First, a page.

Clone the repo and follow the setup script to create a Twitter app and connect it to your account.

git clone https://github.com/magsol/pybot.git
cd pybot
sbin/create_pybot.py


That will walk you through the instructions for creating an app, generating OAuth credentials, and stubbing out your first pybot. Feel free to give it whatever name you'd like; for the purposes of this tutorial, I'll assume we've named it artbot (don't ask). Congratulations! You've created a twitter bot!

#### Step 4: Customize the bot's behavior

Our bot is pretty simple: every Monday at some specified time, it will wake up, read all the prior week's running activities, and post the summary before going back to sleep for another week.

It won't be prompted by anything other than time. So the specific action override we're looking for in PyBot parlance is on_tweet, and the interval we'll use is tweet_interval. The latter is easy enough--a full week between tweets!

self.config['tweet_interval'] = 60 * 60 * 24 * 7


Before we go any further: does anyone see anything wrong with the above code snippet?

I'll give you a hint: imagine you started this bot on a Tuesday, instead of a Monday.

Yep, there it is. This interval we've defined is exactly 1 week, but it doesn't account for when we actually START the bot. We need this to be a little more intelligent. If you want the posting to happen weekly every Monday, it shouldn't matter when you actually start running the bot, right? It should be smart enough to figure out when it needs to post for the first time, then post weekly thereafter.

A neat component of PyBot is that, in addition to giving hard time frames, you can also specify functions to compute the interval on-the-fly, subject to some other constraints that are dynamic (like on what day of the week you happen to fire up the bot).

To make things easy on us, we'll use the datetime convention in the Python documentation for identifying individual days of the week. This tutorial assumes Mondays (which corresponds to 0), but you can use whatever value you want.

We need to store this as a configuration parameter in the bot.

# Put this somewhere in the bot_init() method
self.config['update_day'] = 0  # Corresponds to Monday.


Now, we need a function to compute the interval between updates.

# Put this somewhere in the bot_init() method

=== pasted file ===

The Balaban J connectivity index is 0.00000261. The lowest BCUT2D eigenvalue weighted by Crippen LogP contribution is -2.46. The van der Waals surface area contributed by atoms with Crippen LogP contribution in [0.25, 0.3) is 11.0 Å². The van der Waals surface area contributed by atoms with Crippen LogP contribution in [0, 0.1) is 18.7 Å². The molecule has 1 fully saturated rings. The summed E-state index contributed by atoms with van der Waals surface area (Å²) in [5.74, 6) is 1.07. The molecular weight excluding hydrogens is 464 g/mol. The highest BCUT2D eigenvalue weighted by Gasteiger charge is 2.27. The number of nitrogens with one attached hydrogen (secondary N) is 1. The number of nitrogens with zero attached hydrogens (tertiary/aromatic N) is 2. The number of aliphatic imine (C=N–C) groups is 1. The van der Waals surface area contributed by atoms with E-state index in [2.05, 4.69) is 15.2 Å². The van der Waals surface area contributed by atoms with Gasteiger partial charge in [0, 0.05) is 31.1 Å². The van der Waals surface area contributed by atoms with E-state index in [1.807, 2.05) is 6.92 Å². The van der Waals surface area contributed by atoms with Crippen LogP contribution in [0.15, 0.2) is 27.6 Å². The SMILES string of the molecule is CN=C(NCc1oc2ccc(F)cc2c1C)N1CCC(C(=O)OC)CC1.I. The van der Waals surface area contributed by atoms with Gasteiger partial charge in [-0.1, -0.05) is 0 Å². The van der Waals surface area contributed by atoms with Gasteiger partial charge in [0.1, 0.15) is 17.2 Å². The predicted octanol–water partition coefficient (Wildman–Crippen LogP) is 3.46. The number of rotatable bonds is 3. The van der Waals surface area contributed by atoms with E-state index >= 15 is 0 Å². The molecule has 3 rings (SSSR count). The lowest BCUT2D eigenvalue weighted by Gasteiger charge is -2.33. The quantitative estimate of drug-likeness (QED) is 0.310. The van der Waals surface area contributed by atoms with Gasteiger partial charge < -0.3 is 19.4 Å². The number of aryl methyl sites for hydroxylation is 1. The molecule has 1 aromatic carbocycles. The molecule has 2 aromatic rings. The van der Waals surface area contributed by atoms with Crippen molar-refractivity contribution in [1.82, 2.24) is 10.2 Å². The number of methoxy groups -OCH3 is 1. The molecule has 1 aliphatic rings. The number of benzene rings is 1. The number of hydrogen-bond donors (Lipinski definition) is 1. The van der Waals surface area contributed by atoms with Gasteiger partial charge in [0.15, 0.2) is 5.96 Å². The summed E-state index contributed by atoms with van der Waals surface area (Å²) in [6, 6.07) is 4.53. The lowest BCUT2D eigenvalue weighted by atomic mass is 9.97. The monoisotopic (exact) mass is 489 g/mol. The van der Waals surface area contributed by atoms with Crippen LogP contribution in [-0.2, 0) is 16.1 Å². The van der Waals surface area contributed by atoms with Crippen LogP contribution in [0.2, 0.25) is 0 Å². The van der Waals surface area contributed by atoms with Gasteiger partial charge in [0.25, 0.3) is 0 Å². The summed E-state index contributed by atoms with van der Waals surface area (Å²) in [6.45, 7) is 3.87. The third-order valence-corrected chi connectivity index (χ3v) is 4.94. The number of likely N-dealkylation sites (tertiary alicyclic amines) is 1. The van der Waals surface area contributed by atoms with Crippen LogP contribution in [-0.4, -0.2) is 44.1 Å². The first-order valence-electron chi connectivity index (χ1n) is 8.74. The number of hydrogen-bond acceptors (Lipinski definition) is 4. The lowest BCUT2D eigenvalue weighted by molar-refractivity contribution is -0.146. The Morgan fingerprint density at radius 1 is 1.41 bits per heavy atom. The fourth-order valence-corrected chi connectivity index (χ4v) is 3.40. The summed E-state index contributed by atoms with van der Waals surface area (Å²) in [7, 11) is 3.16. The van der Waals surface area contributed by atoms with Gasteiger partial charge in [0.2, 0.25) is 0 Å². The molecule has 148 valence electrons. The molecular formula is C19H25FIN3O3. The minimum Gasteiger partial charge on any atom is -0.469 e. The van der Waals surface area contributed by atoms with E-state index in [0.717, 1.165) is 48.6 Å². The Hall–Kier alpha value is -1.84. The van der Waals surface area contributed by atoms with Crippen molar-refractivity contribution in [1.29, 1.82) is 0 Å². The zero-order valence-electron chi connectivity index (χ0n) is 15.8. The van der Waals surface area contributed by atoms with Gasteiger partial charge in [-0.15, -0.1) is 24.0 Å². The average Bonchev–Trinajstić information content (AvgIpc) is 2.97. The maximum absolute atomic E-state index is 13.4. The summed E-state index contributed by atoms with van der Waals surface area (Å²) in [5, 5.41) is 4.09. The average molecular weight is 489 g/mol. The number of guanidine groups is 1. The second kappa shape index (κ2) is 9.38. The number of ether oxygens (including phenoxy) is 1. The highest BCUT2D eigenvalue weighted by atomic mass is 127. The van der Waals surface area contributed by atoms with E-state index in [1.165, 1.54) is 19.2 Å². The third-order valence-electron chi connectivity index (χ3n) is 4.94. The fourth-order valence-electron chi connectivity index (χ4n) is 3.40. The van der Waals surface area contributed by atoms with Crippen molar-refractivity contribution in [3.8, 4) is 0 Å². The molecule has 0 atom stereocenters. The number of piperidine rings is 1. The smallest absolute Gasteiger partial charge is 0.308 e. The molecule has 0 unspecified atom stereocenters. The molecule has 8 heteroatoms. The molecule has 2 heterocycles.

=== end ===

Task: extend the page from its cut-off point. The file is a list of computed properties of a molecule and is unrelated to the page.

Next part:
self.config['tweet_interval'] = self._compute_interval


We've referenced an internal method we're calling _compute_interval, as of yet undefined. Let's go ahead and define it!

# Put this somewhere in the bot class declaration
def _compute_interval(self):
interval = 60 * 60 * 24 * 7  # The default interval; we'll start here

# Are we on the right day of the week?
now = datetime.datetime.now().weekday()
target = self.config['update_day']
if now == target:
return interval  # Nothing to do! Yay!

# If we get to this point, it means the index of the current day--
# as in, right when the code gets HERE--doesn't match the index of the
# day we've said we want to perform this update. So we need to do a
# little bit of work to compute that date.

if now > target:
# This is a hack, so the index of the CURRENT day will always be
# smaller than the index of the TARGET day.
now -= 7

# Essentially, all we've done is replace the 7 above with whatever
# it needs to be in order to get us to our target day.
return (target - now) * 24 * 60 * 60


Now that our interval is in place, we'll need to override the on_tweet action to do what we want whenever it's called (which will be once each week on the day we've specified!). Remember, this method is called once we've hit our interval. So this is where it all comes together!

def on_tweet(self):

# First, pull in the stats from Strava.
current = datetime.datetime.now()
last_week = current + datetime.timedelta(weeks = -1)
after = datetime.datetime(last_week.year, last_week.month, last_week.day)
activities = client.get_activities(after = after)

# Second, filter by activity type and time frame.
l = [activity.id for activity in activities if activity.type == 'Run' and
a.start_date_local.day != current.day]

# Third, tabulate up the stats for mileage and calories.
mileage = 0.0, calories = 0.0
for activity_id in l:
activity = client.get_activity(activity_id)
distance = unithelper.miles(activity.distance)
mileage += round(distance.num, 2)  # Rounds to 2 sig figs.
calories += activity.calories

# Finally, use the stats to craft a tweet. This can be any format
# you want, but I'll use the example one from the start of the post.
tweet = "My training last week: {:d} workouts for {:.2f} miles and {:d} calories burned.".format(len(l), mileage, calories)
self.update_status(tweet)


That's it! You have everything you need; now, just set the bot to run ad nauseum:

python artbot.py


It should run forever, sleeping for most of it but waking every week to post your summary. If you notice something isn't working right, check the logs; they should specify if there are problems e.g. with permissions posting to Twitter, or connections hanging and disconnecting.

### Conclusion

That's all there is to it! There are obviously a lot of technical hurdles I largely glossed over--creating the apps for both Strava and Twitter can be a little more involved than the average person would like, and Python versions (especially 2.x vs 3.x) can wreak havoc on your code. I tried to be as reproducible as I could, though until Jupyter notebooks decide to play nice with Pelican (or maybe the other way around?) these code embeddings will have to suffice. Sigh.

Please feel free to leave a comment if you have any questions! I've also posted the bot in the examples folder in the pybot GitHub repository as artbot.py. Happy tweeting!